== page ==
A couple seeks help for an ailing son, 4


May 23, 2000|By Pamela Woolford | Pamela Woolford,SPECIAL TO THE SUN

A 21-YEAR resident of east Columbia, Gino Hijadagrew up in Owen Brown and led not an uncommon life.

He served in the Air Force in the early 1990s. In 1993, he returned to Columbia and soon met his future wife, Lynette. They became "best friends," he said.

Four years ago, the couple had their first child, Kahlil, whose name in Arabic means "best friend."

Soon after his birth, the couple realized their son had health problems."Kahlil is a God-sent child who has been diagnosed with severe cerebral palsy," Lynette Hijada wrote in a flier seeking donations for their son's medical fund.

The Hijadas, who live in Long Reach, are raising money to support their son's medical treatments and associated travel expenses that are not covered by insurance, an estimated $24,000.

With the support of their extended family and their homeowners association in Stony Run, they are sponsoring a dinner and dance benefit from7 p.m. to midnight Saturday at Kahler Hall in Harper's Choice.

During the week, the Hijadas run an investment firm from their home, where they spend much of their time caring for their eldest son. In addition to cerebral palsy, Kahlil has epilepsy and hearing and vision impairments, and has undergone two heart operations.

Because of developmental delays, Kahlil does not focus his attention very long."My wife sang the alphabet to him a couple of weeks ago, and he sat there and watched as she sang the whole alphabet and that's a good 45 seconds, which is a big deal," said Gino, who works as a hotel concierge on weekends to bring in additional income.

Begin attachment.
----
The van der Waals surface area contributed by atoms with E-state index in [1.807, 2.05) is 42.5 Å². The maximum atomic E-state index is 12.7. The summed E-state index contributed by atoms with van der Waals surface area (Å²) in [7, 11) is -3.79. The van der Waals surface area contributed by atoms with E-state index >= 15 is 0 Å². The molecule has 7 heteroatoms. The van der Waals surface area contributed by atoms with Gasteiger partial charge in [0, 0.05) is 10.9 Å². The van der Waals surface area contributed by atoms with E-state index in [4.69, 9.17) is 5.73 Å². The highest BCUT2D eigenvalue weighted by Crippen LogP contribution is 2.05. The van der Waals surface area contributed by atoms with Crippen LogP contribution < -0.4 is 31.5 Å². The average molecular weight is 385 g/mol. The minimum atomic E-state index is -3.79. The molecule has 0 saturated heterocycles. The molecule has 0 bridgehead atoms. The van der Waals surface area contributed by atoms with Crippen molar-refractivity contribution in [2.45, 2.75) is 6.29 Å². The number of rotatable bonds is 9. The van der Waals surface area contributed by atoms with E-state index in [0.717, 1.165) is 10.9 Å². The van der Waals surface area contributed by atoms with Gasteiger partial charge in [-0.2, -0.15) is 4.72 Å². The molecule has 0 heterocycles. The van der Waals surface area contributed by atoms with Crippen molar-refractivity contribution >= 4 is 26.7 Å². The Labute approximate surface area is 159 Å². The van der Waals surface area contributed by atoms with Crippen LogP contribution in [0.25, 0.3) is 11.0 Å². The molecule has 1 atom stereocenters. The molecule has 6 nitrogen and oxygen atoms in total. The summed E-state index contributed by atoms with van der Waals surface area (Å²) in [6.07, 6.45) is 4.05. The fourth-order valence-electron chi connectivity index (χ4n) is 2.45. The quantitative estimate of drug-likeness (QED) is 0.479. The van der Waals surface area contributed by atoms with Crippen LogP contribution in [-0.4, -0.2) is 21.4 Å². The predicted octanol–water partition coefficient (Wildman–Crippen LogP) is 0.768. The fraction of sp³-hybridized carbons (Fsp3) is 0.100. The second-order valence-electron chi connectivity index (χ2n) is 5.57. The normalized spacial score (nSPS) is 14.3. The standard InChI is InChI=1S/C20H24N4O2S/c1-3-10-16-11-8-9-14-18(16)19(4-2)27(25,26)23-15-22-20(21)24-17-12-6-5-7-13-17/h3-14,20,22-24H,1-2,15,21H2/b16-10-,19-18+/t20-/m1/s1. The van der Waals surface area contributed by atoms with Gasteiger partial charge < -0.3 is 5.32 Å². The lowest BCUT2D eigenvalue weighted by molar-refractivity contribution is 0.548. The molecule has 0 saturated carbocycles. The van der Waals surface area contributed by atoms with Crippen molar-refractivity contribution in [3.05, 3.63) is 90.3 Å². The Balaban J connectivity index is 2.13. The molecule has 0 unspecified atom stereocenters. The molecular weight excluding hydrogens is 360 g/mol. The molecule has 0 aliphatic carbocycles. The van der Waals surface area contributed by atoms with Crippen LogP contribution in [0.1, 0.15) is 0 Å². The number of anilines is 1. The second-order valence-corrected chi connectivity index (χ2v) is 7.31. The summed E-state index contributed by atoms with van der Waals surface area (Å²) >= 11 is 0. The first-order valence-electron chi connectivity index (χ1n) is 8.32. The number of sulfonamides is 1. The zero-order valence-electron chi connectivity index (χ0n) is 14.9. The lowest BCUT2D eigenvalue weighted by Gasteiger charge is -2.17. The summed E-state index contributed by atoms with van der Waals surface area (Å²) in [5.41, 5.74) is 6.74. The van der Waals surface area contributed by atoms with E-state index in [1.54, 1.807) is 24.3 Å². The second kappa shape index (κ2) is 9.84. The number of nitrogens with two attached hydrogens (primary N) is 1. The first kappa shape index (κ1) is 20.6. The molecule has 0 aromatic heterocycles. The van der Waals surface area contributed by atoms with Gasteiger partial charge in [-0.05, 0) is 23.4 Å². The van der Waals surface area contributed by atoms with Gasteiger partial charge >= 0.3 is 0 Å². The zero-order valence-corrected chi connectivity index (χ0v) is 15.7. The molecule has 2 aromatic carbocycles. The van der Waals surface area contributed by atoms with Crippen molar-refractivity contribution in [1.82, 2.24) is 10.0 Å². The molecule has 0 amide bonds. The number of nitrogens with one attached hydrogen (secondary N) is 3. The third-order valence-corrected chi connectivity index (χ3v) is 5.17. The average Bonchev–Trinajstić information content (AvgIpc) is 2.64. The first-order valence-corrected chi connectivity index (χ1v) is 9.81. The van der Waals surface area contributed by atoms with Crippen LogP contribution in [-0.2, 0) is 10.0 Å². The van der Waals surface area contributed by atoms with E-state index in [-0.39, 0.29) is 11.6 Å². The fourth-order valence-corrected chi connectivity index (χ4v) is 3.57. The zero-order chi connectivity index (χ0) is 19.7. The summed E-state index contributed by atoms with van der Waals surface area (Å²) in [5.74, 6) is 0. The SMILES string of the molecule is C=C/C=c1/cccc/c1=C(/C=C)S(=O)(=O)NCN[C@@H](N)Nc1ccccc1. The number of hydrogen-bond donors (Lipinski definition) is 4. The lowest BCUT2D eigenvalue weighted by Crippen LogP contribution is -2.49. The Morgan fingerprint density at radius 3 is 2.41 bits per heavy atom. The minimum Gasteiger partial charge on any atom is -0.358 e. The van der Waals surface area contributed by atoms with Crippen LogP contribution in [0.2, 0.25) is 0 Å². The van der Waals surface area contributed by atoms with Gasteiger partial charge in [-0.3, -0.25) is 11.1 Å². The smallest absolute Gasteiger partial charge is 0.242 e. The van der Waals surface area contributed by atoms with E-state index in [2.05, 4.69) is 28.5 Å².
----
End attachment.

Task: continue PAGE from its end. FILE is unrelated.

When he was 3 months old, Kahlil received a routine diphtheria pertussis tetanus (DPT) immunization. The next day he had a seizure, Gino said. Gino, a former radiology assistant at Howard County General Hospital, Gino said he later read about studies that suggest DPT shots can cause epilepsy in some children.

No known factor links all of Kahlil's illnesses. "That's probably one of the frustrating things," Gino said. "The medical community has not been able to identify the problem."

Kahlil receives hyperbaric oxygen therapy (HBOT) at a medical center in Columbia, Pa. A nontraditional treatment for cerebral palsy, HBOT is used to treat stroke victims, burn patients and those suffering from carbon monoxide poisoning.

During therapy, Kahlil lies in a pressurized 100 percent pure oxygen chamber for an hour, twice a day Monday through Friday. His father said the treatment has shown promising results.

Before HBOT "he would smile once every two or three weeks. Now almost every day, he'll crack a smile," Gino said.

Kahlil is to begin a monthlong, intensive physical and occupational therapy program in October at the Euromed center in Poland.

In addition to the dinner-dance benefit, the Hijadas are sponsoring a charity golf tournament to help pay medical expenses. The tournament will be held July 21 at Patuxent Greens Country Club in Laurel. An Owen Brown Middle School home economics class will sell Popsicles at a school event to benefit Kahlil's medical fund.

Information: the Hijadas, 410-971-1260, or e-mail them at hope4kahlil@yahoo.com. To make a contribution, send a check to Kahlil Hijada Medical Fund, c/o Lynette Hijada, 6117 Quiet Times, Columbia 21045.

Atlanta honors Lonnie King

The Atlanta City Council proclaimed May 1, 2000, as Lonnie C. King Jr. Day in Atlanta to honor Oakland Mills resident Lonnie King. A Georgia native, King was recognized on the 40th anniversary of the founding of the Atlanta University Center student movement, in which students from Atlanta University, Clark, Morehouse, Morris Brown and Spelmancolleges and the Interdenominational Theological Center published "An Appeal for Human Rights."

From 1960 to 1963, King worked with Julian Bond, chairman of the National Association for the Advancement of Colored People and a former Georgia congressman, to organize hundreds of fellow students in civil rights sit-ins in Atlanta's bus depots and cafeterias.

King - not related to Martin Luther King - was chairman of an anniversary event of workshops and tributes held in Atlanta from March 31 through April 2. President and chief executive officer of King, McCants and Associates, a business contracting with government agencies to investigate equal employment opportunity complaints, King is president of the National Alumni Association of Morehouse College.

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